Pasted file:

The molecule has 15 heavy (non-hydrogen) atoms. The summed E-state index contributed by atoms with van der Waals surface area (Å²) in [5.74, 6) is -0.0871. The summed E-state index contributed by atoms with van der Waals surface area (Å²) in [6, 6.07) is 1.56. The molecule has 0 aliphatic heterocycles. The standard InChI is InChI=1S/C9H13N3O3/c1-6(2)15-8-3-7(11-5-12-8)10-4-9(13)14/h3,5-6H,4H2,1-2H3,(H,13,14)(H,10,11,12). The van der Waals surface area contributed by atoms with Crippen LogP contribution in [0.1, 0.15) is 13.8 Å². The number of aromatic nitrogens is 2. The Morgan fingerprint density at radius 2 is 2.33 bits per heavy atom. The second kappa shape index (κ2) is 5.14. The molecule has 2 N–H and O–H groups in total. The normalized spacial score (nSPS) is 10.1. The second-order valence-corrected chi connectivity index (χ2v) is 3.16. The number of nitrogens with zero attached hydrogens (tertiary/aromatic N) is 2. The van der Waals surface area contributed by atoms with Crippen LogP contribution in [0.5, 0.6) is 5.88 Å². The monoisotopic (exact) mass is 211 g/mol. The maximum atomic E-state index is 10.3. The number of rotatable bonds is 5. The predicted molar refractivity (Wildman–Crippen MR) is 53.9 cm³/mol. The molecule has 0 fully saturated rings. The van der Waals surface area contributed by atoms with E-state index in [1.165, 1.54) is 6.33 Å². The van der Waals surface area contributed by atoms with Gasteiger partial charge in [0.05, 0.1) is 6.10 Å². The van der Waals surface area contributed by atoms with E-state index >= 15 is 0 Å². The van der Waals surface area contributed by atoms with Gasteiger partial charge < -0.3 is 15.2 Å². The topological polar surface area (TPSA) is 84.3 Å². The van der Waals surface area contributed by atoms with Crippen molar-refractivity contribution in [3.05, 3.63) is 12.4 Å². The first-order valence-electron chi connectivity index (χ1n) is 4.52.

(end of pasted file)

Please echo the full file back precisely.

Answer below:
The molecule has 15 heavy (non-hydrogen) atoms. The summed E-state index contributed by atoms with van der Waals surface area (Å²) in [5.74, 6) is -0.0871. The summed E-state index contributed by atoms with van der Waals surface area (Å²) in [6, 6.07) is 1.56. The molecule has 0 aliphatic heterocycles. The standard InChI is InChI=1S/C9H13N3O3/c1-6(2)15-8-3-7(11-5-12-8)10-4-9(13)14/h3,5-6H,4H2,1-2H3,(H,13,14)(H,10,11,12). The van der Waals surface area contributed by atoms with Crippen LogP contribution in [0.1, 0.15) is 13.8 Å². The number of aromatic nitrogens is 2. The Morgan fingerprint density at radius 2 is 2.33 bits per heavy atom. The second kappa shape index (κ2) is 5.14. The molecule has 2 N–H and O–H groups in total. The normalized spacial score (nSPS) is 10.1. The second-order valence-corrected chi connectivity index (χ2v) is 3.16. The number of nitrogens with zero attached hydrogens (tertiary/aromatic N) is 2. The van der Waals surface area contributed by atoms with Crippen LogP contribution in [0.5, 0.6) is 5.88 Å². The monoisotopic (exact) mass is 211 g/mol. The maximum atomic E-state index is 10.3. The number of rotatable bonds is 5. The predicted molar refractivity (Wildman–Crippen MR) is 53.9 cm³/mol. The molecule has 0 fully saturated rings. The van der Waals surface area contributed by atoms with E-state index in [1.165, 1.54) is 6.33 Å². The van der Waals surface area contributed by atoms with Gasteiger partial charge in [0.05, 0.1) is 6.10 Å². The van der Waals surface area contributed by atoms with E-state index >= 15 is 0 Å². The van der Waals surface area contributed by atoms with Gasteiger partial charge < -0.3 is 15.2 Å². The topological polar surface area (TPSA) is 84.3 Å². The van der Waals surface area contributed by atoms with Crippen molar-refractivity contribution in [3.05, 3.63) is 12.4 Å². The first-order valence-electron chi connectivity index (χ1n) is 4.52.